There are about 14 million Jews around the world, representing 0.2% of the global population. This estimate is based on the number of people who self-identify as Jewish when asked about their religion on national censuses and large-scale surveys. However, the worldwide figure could be larger if a broader definition (such as having a Jewish grandparent) or smaller if a tighter definition (such as an unbroken line of matrilineal Jewish descent) were imposed.15
The main branches of Judaism in the United States include the Orthodox, Conservative, Reform and Reconstructionist movements. But it is difficult to estimate the size of these movements globally because they are not familiar or relevant to Jews in many other countries; in Israel and elsewhere, distinctions are often made between Haredi or Ultra-Orthodox Jews, Modern Orthodox Jews and less traditional forms of Judaism.
Geographically, Jews are concentrated primarily in North America (44%) and the Middle East- North Africa region (41%). The remainder of the global Jewish population is found in Europe (10%), Latin America and the Caribbean (3%), Asia and the Pacific (between 1% and 2%) and sub-Saharan Africa (less than 1%).
Jews make up roughly 2% of the total population in North America and a similar proportion in the Middle East-North Africa region. In the remaining regions, they comprise less than 1% of the overall population.
While Jews historically have been found all around the globe, Judaism is highly geographically concentrated today. More than four-fifths of all Jews live in just two countries, the United States (41%) and Israel (41%). The largest remaining shares of the global Jewish population are in Canada (about 3%), France (2%), the United Kingdom (2%), Germany (2%), Russia (2%) and Argentina (between 1% and 2%).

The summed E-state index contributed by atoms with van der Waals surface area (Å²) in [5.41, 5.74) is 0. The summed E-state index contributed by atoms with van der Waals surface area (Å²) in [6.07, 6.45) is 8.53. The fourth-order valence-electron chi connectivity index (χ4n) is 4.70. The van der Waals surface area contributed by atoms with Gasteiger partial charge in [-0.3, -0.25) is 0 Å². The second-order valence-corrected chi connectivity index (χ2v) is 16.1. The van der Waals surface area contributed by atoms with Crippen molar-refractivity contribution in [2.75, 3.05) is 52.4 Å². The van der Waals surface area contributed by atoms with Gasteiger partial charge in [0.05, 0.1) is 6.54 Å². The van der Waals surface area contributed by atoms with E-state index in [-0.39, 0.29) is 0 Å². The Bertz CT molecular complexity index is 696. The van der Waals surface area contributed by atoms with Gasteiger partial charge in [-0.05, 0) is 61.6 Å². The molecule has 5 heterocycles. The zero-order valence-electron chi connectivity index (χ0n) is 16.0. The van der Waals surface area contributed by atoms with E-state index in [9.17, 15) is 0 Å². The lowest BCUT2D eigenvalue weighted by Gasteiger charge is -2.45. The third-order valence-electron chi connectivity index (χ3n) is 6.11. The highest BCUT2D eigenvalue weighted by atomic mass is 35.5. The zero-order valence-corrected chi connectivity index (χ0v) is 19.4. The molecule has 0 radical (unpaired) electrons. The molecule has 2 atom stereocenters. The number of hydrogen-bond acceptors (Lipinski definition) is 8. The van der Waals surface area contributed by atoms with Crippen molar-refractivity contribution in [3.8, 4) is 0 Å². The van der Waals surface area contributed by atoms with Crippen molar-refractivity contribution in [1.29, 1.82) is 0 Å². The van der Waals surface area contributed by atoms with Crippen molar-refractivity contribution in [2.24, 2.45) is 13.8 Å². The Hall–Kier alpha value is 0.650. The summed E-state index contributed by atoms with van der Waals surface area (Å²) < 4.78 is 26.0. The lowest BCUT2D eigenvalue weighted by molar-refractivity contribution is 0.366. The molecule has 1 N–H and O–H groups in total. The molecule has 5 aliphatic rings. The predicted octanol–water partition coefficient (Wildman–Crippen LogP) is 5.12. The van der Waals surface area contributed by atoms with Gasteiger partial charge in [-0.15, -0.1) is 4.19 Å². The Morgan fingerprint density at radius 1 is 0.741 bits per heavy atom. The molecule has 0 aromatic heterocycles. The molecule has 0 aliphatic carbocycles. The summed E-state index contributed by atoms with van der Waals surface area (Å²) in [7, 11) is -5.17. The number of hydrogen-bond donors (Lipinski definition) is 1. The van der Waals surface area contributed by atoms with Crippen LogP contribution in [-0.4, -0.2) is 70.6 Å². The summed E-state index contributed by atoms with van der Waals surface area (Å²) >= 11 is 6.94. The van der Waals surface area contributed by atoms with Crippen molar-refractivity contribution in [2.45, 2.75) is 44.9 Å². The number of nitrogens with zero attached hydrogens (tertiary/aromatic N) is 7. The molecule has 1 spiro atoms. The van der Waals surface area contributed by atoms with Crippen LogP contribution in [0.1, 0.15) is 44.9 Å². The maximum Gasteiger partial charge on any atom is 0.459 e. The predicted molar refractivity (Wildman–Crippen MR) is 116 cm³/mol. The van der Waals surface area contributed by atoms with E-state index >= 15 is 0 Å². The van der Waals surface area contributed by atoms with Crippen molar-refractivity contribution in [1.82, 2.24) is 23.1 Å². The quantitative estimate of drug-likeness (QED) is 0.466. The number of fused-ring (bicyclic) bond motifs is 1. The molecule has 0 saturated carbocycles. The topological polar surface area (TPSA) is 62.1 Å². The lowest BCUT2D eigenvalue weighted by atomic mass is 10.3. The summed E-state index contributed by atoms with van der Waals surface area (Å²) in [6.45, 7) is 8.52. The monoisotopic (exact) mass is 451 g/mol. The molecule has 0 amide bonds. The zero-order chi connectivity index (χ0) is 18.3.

Israel is the only country with a Jewish majority (76%).
Globally, Jews are older (median age of 36) than the overall global population (median age of 28). Among the three regions for which data are available, the Middle East and North Africa has the youngest Jewish population, with a median age of 32, followed by Asia and the Pacific (36) and North America (40).
Jews are older than the general population in each of the major regions for which data are available: the Middle East and North Africa (Jews 32 years; general population 24 years), Asia and the Pacific (36 vs. 29) and North America (40 vs. 37).
15 For more information on varying definitions of Jewishness and resulting population estimates, see DellaPergola, Sergio. 2011. “Jewish Demographic Policies: Population Trends and Options in Israel and the Diaspora.” The Jewish People Policy Institute, pages 21-25. His estimate of the “core” population of Jews around the world as of 2010 is slightly lower than the Pew Forum’s figure of 14 million. But he also estimates that there are 10-12 million people in the United States alone who would qualify for citizenship under Israel’s Law of Return, including the non-Jewish spouses of Jews as well as all the children and grandchildren of Jews. (return to text)